Old French olive (“olive, olive tree”), from Latin olīva (“olive”), from Ancient Greek ἐλαία (elaía), from Proto-Indo-European *loiwom (compare Old Church Slavonic лои (loi, “tallow”), Old Armenian եւղ (ewł, “oil”)).
olive (plural olives)
- An evergreen tree, Olea europaea, cultivated since ancient times in the Mediterranean for its fruit and the oil obtained from it.
- The small oval fruit of this tree, eaten ripe (usually black) or unripe (usually green).
- The wood of the olive tree.
- A dark yellowish-green color, that of an unripe olive.
- (anatomy) An olivary body, part of the medulla oblongata.
- A component of a plumbing compression joint; a ring which is placed between the nut and the pipe and compressed during fastening to provide a seal.
- (cooking) A small slice of meat seasoned, rolled up, and cooked.
- a beef olive
- olives of veal
- Any shell of the genus Oliva and allied genera; so called from the shape.
- (Britain, dialect) An oystercatcher, a shore bird.
- The translations below need to be checked and inserted above into the appropriate translation tables, removing any numbers. Numbers do not necessarily match those in definitions. See instructions at Help:How to check translations.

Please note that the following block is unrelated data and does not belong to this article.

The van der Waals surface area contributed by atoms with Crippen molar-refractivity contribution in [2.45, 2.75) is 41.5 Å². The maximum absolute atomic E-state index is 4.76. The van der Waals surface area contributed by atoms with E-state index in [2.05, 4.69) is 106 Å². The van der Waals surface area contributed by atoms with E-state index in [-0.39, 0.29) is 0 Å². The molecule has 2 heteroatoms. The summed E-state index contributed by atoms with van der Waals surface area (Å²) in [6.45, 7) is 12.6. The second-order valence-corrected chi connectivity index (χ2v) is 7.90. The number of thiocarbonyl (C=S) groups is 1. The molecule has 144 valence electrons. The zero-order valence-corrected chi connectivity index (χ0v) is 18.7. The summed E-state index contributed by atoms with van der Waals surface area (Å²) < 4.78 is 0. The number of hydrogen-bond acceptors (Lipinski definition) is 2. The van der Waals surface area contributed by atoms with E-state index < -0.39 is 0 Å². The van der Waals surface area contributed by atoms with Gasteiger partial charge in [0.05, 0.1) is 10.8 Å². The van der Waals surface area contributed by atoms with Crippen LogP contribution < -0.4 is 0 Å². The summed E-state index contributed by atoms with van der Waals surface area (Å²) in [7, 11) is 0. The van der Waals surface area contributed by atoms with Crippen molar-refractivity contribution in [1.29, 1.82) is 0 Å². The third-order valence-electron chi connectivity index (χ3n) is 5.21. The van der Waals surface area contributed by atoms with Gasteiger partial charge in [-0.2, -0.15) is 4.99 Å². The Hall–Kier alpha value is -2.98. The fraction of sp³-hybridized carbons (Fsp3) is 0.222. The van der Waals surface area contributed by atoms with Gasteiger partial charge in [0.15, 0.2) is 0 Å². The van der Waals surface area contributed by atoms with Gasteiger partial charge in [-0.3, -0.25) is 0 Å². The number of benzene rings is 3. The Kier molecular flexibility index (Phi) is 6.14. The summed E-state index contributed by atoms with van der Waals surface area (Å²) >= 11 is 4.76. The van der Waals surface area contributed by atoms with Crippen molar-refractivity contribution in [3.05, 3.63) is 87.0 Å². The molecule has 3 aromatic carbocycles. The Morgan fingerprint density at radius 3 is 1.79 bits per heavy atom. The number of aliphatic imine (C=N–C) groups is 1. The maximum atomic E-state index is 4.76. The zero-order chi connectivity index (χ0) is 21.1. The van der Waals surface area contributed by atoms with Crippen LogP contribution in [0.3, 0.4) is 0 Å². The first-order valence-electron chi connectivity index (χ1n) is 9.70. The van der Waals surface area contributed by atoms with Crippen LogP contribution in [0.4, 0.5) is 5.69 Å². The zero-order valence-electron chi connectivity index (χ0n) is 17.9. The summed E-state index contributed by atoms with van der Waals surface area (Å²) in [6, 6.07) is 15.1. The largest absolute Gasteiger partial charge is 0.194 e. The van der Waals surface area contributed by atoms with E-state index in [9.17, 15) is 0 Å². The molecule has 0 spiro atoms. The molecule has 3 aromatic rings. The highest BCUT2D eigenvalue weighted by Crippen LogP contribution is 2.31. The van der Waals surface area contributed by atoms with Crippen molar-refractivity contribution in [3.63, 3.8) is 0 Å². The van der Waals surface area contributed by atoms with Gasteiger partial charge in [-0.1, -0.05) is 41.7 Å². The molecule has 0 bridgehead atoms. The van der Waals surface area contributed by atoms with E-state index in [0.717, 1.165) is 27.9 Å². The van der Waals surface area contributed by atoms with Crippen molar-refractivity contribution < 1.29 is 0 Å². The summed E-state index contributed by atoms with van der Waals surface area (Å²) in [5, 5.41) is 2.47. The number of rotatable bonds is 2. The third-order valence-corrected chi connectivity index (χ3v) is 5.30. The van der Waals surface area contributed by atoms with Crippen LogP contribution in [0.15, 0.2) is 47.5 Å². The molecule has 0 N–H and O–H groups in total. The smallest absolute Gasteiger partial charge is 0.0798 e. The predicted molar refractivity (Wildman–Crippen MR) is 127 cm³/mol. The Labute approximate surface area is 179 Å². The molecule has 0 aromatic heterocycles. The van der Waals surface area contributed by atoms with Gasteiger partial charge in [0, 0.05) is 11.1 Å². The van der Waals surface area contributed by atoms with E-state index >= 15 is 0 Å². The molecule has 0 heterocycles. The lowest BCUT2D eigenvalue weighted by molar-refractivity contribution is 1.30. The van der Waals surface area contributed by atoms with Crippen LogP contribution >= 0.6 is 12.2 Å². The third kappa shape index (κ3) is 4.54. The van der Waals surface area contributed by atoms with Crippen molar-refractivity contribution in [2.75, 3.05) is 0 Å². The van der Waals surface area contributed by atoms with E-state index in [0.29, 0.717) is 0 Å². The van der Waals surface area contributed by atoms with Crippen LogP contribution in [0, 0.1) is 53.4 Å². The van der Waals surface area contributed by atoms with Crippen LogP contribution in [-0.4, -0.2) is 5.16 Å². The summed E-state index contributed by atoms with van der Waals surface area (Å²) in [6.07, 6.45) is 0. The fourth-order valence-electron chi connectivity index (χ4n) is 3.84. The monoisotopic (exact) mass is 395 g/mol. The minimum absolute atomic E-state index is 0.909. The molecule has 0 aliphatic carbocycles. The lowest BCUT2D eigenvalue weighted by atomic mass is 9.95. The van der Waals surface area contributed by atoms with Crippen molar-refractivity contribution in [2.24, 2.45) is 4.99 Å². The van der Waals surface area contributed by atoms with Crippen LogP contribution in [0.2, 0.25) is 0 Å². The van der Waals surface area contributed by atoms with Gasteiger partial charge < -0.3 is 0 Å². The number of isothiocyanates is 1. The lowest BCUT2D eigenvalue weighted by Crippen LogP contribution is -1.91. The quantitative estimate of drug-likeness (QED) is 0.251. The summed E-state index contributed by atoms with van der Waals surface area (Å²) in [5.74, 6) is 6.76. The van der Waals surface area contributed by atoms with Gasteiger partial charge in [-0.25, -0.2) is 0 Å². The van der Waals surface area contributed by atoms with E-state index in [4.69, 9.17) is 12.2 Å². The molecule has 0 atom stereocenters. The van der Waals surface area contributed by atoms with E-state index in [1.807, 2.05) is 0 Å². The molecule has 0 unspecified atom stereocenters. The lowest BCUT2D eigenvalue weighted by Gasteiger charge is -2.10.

- Of a grayish green color, that of an unripe olive.
1907, Harold Edward Bindloss, chapter 22, in The Dust of Conflict:
- Appleby […] rose from his seat when Morales came in. He shook hands urbanely, unbuckled his sword, and laid his kepi on the table, and then sat down with an expression of concern in his olive face which Appleby fancied was assumed.
- ^ Radoslav Katičić, Ancient Languages of the Balkans, Part One (Paris: Mouton, 1976).
olive f (plural olives)
- “olive” in le Trésor de la langue française informatisé (The Digitized Treasury of the French Language).